DAVENPORT, Iowa--Maria Concepcion Hernandez Calderon was only 16 years-old when she crossed from Mexico into the United States illegally.
She wanted to start a new life with her husband.
He was able to gain his U.S Citizenship but for her it was more of a challenge.
They both spent thousands of dollars on her path to citizenship but the cost was too great and was put on hold while their family grew.
"We spent more than $7,000 dollars and it wasn’t a guaranteed thing. And then they were asking for another $5,000 dollars," said Calderon.
Fifteen years later, she now calls Davenport her home.
Calderon is just like any other stay-at-home mom who helps her six children, all U.S citizens, with their homework right after school.
As an undocumented immigrant, the fear of deportation was always in the back of her mind, but that fear almost came true.
On Wednesday, December 13th, Davenport Police arrested 31 year-old Calderon for shoplifting items valued at $50 dollars.
Calderon says the incident was all a big misunderstanding and says the charges were dropped.
"It wasn't intentional I had the money to pay for the items," said Calderon.
Still, Davenport Police took her to Scott County Jail. While being booked, she was asked for her social security number, to which Calderon replied she didn't have one and admitted she was not a legal citizen.
According to Scott County Sheriff Tim Lane they have an agreement and policy with ICE officials that require them to notify of an undocumented immigrant.
Shortly after, immigration officials, or ICE, were notified and Calderon spent the night in Scott County Jail.
Because of Calderon's immigration status her husband was unable to post bond.
On Thursday afternoon, December 14th, ICE officials picked her up from the jail and transported her to an immigration facility in Cedar Rapids.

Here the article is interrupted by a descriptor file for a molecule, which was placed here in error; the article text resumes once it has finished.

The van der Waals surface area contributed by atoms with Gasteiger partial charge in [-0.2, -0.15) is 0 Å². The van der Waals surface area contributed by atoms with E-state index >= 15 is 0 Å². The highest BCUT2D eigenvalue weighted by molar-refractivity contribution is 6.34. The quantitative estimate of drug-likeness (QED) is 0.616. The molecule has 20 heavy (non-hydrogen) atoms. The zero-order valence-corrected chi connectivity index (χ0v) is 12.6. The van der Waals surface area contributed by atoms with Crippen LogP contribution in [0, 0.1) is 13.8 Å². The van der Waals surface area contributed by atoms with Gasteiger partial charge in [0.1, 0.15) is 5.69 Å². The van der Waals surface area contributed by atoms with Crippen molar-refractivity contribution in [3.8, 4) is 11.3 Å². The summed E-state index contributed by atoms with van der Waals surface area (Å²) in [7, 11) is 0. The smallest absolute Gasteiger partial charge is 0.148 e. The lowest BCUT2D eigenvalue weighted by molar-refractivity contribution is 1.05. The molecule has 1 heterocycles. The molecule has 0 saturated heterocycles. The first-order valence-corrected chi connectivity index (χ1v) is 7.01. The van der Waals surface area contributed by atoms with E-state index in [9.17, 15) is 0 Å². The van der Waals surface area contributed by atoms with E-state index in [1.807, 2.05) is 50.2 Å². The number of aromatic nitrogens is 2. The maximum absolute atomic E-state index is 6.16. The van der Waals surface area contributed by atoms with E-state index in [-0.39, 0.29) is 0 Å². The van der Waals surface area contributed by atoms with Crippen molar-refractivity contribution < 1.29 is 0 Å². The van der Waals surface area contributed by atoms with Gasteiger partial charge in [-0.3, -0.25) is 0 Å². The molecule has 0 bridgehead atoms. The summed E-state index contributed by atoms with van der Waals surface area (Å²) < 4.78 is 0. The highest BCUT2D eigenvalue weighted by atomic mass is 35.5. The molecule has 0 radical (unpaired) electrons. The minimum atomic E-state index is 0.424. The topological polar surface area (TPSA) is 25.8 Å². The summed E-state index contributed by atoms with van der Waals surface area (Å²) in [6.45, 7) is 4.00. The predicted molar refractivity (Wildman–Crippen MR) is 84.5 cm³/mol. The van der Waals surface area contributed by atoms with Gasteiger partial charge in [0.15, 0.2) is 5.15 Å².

She was unable to notify her husband that she was being taken to Cedar Rapids.
"They wouldn't let me speak to him. They told me I had to wait until we got to the immigration facility," said Calderon.
While in custody she feared she would never see her children again.
"My children, they were the only thing on my mind through all of this. I'm still breastfeeding my youngest one. A lot was going through my mid through that moment," said Calderon.
She also was worried about the dangers she could face if she was deported back to her hometown in Guanajuato, Mexico.
"Recently there have been a lot of things happening where I used to live. There have been killings and their bodies thrown away. They also cut people's heads off and took them to our hometown church," said Calderon.
Family, friends and local activist groups rallied at the Scott County Courthouse, demanding the release of Calderon.
But just before the rally began at 5:00 p.m., Calderon was released to her family.
"I was really happy to know that I wasn't alone," said Calderon.
It's unclear why she was released but Calderon says her husband hired an attorney to help her get out.
She said their attorney is currently reviewing her case and has to do regular check-ins with ICE in Cedar Rapids.
If she misses any of the check-ins, Calderon said she could face deportation again.
After being reunited with her family she now hopes to get back on the path to citizenship.
"I'm really happy. I feel like there is hope for the future," said Calderon.